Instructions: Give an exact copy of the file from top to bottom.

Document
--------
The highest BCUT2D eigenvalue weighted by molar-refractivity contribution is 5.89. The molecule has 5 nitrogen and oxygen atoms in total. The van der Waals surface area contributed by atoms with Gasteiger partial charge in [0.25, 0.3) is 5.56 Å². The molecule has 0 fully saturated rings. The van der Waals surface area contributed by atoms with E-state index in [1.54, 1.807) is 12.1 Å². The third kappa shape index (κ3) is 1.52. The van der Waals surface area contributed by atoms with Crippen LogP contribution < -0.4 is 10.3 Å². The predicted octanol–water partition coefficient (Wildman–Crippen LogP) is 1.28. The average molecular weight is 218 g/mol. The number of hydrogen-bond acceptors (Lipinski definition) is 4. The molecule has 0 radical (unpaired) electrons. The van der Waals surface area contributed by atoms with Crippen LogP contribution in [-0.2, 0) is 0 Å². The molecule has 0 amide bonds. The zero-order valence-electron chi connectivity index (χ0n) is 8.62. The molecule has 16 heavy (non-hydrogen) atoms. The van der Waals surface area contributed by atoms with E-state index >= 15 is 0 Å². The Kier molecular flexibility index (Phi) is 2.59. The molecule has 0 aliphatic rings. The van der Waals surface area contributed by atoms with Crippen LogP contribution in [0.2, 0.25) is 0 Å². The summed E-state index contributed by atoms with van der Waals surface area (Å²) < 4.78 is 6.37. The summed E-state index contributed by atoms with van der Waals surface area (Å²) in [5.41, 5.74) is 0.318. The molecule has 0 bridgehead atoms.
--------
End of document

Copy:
The highest BCUT2D eigenvalue weighted by molar-refractivity contribution is 5.89. The molecule has 5 nitrogen and oxygen atoms in total. The van der Waals surface area contributed by atoms with Gasteiger partial charge in [0.25, 0.3) is 5.56 Å². The molecule has 0 fully saturated rings. The van der Waals surface area contributed by atoms with E-state index in [1.54, 1.807) is 12.1 Å². The third kappa shape index (κ3) is 1.52. The van der Waals surface area contributed by atoms with Crippen LogP contribution < -0.4 is 10.3 Å². The predicted octanol–water partition coefficient (Wildman–Crippen LogP) is 1.28. The average molecular weight is 218 g/mol. The number of hydrogen-bond acceptors (Lipinski definition) is 4. The molecule has 0 radical (unpaired) electrons. The van der Waals surface area contributed by atoms with Crippen LogP contribution in [-0.2, 0) is 0 Å². The molecule has 0 amide bonds. The zero-order valence-electron chi connectivity index (χ0n) is 8.62. The molecule has 16 heavy (non-hydrogen) atoms. The van der Waals surface area contributed by atoms with E-state index >= 15 is 0 Å². The Kier molecular flexibility index (Phi) is 2.59. The molecule has 0 aliphatic rings. The van der Waals surface area contributed by atoms with Crippen LogP contribution in [0.2, 0.25) is 0 Å². The summed E-state index contributed by atoms with van der Waals surface area (Å²) < 4.78 is 6.37. The summed E-state index contributed by atoms with van der Waals surface area (Å²) in [5.41, 5.74) is 0.318. The molecule has 0 bridgehead atoms.